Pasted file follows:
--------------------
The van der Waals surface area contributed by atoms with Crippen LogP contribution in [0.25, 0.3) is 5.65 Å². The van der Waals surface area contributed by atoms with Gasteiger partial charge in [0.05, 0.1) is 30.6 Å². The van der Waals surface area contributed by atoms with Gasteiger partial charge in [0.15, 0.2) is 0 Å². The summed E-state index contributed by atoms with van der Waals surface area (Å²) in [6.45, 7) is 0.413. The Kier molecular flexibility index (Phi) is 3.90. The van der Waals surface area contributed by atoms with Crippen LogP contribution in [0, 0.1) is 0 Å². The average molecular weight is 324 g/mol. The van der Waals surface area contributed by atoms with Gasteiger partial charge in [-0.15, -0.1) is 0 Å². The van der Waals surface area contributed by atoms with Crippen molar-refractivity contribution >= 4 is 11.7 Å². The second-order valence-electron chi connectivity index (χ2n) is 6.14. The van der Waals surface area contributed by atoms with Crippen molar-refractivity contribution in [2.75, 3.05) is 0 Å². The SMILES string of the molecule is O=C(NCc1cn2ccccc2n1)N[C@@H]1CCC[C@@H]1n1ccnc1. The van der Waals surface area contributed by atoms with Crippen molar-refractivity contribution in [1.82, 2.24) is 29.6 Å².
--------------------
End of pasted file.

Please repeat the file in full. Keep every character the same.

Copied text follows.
The van der Waals surface area contributed by atoms with Crippen LogP contribution in [0.25, 0.3) is 5.65 Å². The van der Waals surface area contributed by atoms with Gasteiger partial charge in [0.05, 0.1) is 30.6 Å². The van der Waals surface area contributed by atoms with Gasteiger partial charge in [0.15, 0.2) is 0 Å². The summed E-state index contributed by atoms with van der Waals surface area (Å²) in [6.45, 7) is 0.413. The Kier molecular flexibility index (Phi) is 3.90. The van der Waals surface area contributed by atoms with Crippen LogP contribution in [0, 0.1) is 0 Å². The average molecular weight is 324 g/mol. The van der Waals surface area contributed by atoms with Gasteiger partial charge in [-0.15, -0.1) is 0 Å². The van der Waals surface area contributed by atoms with Crippen molar-refractivity contribution >= 4 is 11.7 Å². The second-order valence-electron chi connectivity index (χ2n) is 6.14. The van der Waals surface area contributed by atoms with Crippen molar-refractivity contribution in [2.75, 3.05) is 0 Å². The SMILES string of the molecule is O=C(NCc1cn2ccccc2n1)N[C@@H]1CCC[C@@H]1n1ccnc1. The van der Waals surface area contributed by atoms with Crippen molar-refractivity contribution in [1.82, 2.24) is 29.6 Å².